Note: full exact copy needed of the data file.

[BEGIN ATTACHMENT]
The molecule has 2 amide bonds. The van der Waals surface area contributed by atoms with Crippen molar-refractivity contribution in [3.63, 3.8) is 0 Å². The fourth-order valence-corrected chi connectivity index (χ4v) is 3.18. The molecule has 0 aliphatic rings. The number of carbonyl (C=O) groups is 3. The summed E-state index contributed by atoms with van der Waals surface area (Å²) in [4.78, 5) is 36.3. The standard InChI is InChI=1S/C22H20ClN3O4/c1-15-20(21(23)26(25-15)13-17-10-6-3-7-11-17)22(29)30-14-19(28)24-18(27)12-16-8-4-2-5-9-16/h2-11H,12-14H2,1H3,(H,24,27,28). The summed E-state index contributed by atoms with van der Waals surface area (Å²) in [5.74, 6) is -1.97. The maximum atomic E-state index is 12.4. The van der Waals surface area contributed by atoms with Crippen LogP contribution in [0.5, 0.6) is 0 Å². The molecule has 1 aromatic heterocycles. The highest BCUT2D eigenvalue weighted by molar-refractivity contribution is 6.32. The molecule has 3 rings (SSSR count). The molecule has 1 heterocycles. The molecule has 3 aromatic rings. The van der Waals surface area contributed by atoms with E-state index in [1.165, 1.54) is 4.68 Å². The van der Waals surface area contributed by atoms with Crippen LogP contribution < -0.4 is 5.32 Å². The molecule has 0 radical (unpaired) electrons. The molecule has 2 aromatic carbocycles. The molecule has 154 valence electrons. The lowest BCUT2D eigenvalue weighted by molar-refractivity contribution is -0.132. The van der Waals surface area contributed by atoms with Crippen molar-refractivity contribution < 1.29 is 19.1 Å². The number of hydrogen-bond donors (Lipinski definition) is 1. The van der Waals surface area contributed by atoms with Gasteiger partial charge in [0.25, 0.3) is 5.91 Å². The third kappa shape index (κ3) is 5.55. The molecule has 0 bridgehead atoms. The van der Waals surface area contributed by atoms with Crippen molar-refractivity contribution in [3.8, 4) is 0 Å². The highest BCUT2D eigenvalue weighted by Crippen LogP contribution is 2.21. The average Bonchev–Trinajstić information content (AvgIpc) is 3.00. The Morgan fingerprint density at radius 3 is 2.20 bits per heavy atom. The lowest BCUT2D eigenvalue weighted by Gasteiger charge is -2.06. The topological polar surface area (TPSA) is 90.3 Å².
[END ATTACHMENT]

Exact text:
The molecule has 2 amide bonds. The van der Waals surface area contributed by atoms with Crippen molar-refractivity contribution in [3.63, 3.8) is 0 Å². The fourth-order valence-corrected chi connectivity index (χ4v) is 3.18. The molecule has 0 aliphatic rings. The number of carbonyl (C=O) groups is 3. The summed E-state index contributed by atoms with van der Waals surface area (Å²) in [4.78, 5) is 36.3. The standard InChI is InChI=1S/C22H20ClN3O4/c1-15-20(21(23)26(25-15)13-17-10-6-3-7-11-17)22(29)30-14-19(28)24-18(27)12-16-8-4-2-5-9-16/h2-11H,12-14H2,1H3,(H,24,27,28). The summed E-state index contributed by atoms with van der Waals surface area (Å²) in [5.74, 6) is -1.97. The maximum atomic E-state index is 12.4. The van der Waals surface area contributed by atoms with Crippen LogP contribution in [0.5, 0.6) is 0 Å². The molecule has 1 aromatic heterocycles. The highest BCUT2D eigenvalue weighted by molar-refractivity contribution is 6.32. The molecule has 3 rings (SSSR count). The molecule has 1 heterocycles. The molecule has 3 aromatic rings. The van der Waals surface area contributed by atoms with E-state index in [1.165, 1.54) is 4.68 Å². The van der Waals surface area contributed by atoms with Crippen LogP contribution < -0.4 is 5.32 Å². The molecule has 0 radical (unpaired) electrons. The molecule has 2 aromatic carbocycles. The molecule has 154 valence electrons. The lowest BCUT2D eigenvalue weighted by molar-refractivity contribution is -0.132. The van der Waals surface area contributed by atoms with Crippen molar-refractivity contribution < 1.29 is 19.1 Å². The number of hydrogen-bond donors (Lipinski definition) is 1. The van der Waals surface area contributed by atoms with Gasteiger partial charge in [0.25, 0.3) is 5.91 Å². The third kappa shape index (κ3) is 5.55. The molecule has 0 bridgehead atoms. The van der Waals surface area contributed by atoms with Crippen molar-refractivity contribution in [3.8, 4) is 0 Å². The highest BCUT2D eigenvalue weighted by Crippen LogP contribution is 2.21. The average Bonchev–Trinajstić information content (AvgIpc) is 3.00. The Morgan fingerprint density at radius 3 is 2.20 bits per heavy atom. The lowest BCUT2D eigenvalue weighted by Gasteiger charge is -2.06. The topological polar surface area (TPSA) is 90.3 Å².